The head Kalangala palm out grower’s cooperative association, Salongo David Balilonda reveals that district authorities together with the national palm oil project are developing a remote sensing App that will be used to monitor all the natural resources in Kalangala district as a way of increasing protection of the God given resources.
According to Salongo, the district has over the years seen a fast decline in forest cover to illegal act like charcoal burning, cutting timber, and clearing forests for agriculture and construction which pauses a threat to the environment in the area and district.
The new App under offing will be manned by Salongo David on a computer with a satellite linked system to monitor and alert in case of any illegal activity is happening in forests and the lake.
He further states that the App is part of the many projects implemented by the national palm oil project to save the district from environmental degradation.
Salongo who was speaking in a consultative meeting with EMLI and Care International which seeks to find how the oil palm project is protecting the environment in Kalangala, he confirmed that the current Kalangala is completely different from the previous in regards to the forest cover.
“Currently, Kalangala has tremendously lost its forest cover to palm oil tree growing, charcoal burning, timber making, gardening and housing.” According to Salongo, this has spoilt the beauty of the 85 island district.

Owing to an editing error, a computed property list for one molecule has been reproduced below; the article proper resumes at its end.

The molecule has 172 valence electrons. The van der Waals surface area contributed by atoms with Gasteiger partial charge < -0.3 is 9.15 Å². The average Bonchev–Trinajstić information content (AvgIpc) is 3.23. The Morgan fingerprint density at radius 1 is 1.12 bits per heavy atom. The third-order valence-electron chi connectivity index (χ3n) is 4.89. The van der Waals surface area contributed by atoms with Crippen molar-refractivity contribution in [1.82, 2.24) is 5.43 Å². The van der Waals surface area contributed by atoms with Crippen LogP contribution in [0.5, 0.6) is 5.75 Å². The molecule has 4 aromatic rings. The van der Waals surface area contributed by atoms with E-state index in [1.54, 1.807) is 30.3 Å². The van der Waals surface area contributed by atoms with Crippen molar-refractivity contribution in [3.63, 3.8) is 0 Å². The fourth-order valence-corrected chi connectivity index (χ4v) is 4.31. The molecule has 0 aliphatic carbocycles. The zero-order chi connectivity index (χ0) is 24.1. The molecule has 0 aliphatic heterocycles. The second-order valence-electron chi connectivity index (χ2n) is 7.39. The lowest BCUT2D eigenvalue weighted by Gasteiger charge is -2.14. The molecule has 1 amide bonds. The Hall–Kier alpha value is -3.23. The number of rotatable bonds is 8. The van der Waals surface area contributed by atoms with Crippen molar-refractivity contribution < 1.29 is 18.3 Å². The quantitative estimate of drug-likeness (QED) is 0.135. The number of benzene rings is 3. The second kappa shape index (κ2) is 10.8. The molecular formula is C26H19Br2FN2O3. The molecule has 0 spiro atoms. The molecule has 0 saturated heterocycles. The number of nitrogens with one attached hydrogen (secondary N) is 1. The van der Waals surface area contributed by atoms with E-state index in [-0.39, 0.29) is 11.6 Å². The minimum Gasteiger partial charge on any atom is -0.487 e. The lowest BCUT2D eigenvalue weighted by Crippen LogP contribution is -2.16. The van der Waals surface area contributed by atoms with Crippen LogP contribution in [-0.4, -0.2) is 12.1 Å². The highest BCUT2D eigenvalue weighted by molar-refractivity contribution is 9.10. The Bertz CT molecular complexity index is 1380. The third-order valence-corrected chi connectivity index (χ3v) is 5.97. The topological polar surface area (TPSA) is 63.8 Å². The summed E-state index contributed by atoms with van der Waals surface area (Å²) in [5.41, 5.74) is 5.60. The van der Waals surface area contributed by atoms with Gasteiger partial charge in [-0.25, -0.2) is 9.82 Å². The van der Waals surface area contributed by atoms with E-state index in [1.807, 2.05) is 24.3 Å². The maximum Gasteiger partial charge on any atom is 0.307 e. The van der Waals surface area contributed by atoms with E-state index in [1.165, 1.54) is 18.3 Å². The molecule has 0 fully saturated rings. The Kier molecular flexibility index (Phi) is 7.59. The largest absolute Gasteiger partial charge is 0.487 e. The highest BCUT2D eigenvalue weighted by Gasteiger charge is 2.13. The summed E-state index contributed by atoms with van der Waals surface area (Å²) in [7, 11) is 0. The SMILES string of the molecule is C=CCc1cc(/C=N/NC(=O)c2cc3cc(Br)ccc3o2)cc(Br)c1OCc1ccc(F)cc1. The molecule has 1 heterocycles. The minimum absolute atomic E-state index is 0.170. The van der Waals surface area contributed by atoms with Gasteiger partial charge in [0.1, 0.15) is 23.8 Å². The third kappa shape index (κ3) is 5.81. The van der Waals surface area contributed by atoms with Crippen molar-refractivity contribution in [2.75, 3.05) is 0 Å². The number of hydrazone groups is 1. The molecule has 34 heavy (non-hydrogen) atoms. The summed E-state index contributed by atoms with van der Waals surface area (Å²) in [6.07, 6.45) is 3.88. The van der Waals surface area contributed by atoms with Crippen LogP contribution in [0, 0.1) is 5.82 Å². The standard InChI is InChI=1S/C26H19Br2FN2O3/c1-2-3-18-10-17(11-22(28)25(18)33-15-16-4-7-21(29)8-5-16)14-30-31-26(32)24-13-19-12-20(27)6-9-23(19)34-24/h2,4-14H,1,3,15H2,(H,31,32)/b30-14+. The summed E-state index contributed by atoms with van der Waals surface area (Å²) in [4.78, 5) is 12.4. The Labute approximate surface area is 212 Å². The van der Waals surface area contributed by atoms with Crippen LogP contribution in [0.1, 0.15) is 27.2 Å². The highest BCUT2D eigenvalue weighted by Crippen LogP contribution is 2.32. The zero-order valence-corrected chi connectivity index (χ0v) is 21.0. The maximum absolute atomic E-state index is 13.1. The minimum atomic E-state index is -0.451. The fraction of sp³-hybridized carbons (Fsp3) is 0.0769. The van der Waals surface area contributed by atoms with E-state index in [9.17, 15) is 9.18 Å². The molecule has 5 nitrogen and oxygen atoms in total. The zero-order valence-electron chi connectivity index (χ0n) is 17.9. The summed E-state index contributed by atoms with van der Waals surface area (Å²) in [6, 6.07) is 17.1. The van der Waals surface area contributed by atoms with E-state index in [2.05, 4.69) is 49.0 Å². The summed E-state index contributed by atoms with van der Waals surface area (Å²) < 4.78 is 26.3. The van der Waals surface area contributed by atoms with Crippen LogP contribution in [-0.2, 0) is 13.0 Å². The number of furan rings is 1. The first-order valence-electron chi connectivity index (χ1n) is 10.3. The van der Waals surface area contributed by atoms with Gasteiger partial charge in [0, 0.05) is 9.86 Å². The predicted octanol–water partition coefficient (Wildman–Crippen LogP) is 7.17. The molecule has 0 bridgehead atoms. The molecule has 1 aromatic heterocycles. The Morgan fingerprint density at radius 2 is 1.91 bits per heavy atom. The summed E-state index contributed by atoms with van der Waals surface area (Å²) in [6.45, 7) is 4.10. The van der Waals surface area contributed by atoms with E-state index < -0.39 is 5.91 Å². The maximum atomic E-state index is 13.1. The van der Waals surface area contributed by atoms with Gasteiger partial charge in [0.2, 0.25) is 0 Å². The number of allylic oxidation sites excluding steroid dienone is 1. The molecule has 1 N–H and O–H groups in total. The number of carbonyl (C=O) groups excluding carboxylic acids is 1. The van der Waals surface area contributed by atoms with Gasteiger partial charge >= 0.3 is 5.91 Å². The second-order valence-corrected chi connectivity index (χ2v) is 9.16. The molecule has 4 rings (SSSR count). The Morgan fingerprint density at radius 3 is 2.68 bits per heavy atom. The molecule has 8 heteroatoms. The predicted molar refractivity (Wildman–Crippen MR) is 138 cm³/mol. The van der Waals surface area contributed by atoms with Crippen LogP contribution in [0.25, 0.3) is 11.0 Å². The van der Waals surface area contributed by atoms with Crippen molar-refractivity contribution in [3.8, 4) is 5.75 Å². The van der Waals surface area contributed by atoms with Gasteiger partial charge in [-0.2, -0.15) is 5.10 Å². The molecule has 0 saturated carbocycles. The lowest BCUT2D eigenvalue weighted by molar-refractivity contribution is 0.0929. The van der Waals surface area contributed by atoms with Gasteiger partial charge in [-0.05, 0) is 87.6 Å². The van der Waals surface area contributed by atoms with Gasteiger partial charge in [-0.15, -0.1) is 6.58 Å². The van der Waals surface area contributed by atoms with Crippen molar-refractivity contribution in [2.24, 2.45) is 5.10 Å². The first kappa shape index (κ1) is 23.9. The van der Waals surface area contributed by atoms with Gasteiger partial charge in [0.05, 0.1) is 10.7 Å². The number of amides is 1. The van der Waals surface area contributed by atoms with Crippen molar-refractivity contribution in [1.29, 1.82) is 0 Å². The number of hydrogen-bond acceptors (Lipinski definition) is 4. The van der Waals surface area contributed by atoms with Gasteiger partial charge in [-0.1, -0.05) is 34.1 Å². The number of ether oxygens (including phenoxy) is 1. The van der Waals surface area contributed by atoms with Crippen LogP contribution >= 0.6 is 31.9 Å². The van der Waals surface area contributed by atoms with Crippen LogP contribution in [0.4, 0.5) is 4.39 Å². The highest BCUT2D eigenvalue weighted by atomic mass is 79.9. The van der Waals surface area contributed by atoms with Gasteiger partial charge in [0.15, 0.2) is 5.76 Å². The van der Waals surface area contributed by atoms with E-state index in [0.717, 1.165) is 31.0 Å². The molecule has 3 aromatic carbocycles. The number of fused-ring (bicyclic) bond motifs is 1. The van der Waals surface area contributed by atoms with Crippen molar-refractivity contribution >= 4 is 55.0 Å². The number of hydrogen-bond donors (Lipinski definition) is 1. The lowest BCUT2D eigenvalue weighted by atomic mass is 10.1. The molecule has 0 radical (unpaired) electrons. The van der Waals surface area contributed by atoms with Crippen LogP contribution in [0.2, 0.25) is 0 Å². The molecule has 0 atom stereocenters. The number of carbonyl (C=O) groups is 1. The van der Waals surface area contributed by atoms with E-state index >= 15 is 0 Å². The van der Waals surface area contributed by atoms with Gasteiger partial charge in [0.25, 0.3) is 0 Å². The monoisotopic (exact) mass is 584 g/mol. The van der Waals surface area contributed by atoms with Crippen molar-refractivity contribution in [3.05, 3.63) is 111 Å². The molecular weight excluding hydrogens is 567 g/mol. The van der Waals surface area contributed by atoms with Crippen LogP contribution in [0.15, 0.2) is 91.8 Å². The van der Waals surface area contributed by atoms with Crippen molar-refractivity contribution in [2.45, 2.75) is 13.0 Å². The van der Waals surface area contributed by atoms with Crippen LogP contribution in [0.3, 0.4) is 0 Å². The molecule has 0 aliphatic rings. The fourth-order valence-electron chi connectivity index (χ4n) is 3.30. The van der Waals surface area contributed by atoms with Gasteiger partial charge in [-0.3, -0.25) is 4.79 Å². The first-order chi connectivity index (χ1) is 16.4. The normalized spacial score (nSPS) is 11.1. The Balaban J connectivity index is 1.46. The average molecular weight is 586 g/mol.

But the natural resources officer for Kalangala district, Saawo Harriet warns that the growing pressure put on the surviving forest reserves on the island by the communities is scaring their existence.
Harriet continued to state that communities can hardly listen to what the experts tell them in regards to the continued degradation of the remaining central forest reserves on the islands which has worsened the forest situation in the district.
Willy Katai Ssalongo and Babirye Deborah all palm tree farmers on Bugala island in Kalangala district confirm that they exchanged huge acres of their land for palm tree growing which left them almost with no land to grow food as well as practice other economic activities. This has forced them to start using some of the remaining forest land to earn a living by doing farming, charcoal burning, timber making among others.
The now happy palm farmers vehemently revealed to the consulting team determinants of weather in Kalangala are not by forests but by the surrounding lake (Victoria). This statement from farmers was was repeatedly made during the meeting giving an impression that the farmers don’t really care about the existence of forests on the 85 islands which make up Kalangala district.
Meanwhile, good news is that the district natural resources office is carrying out tree distribution to willing farmers to grow them on the remaining public land to help protect the environment from the likely destruction.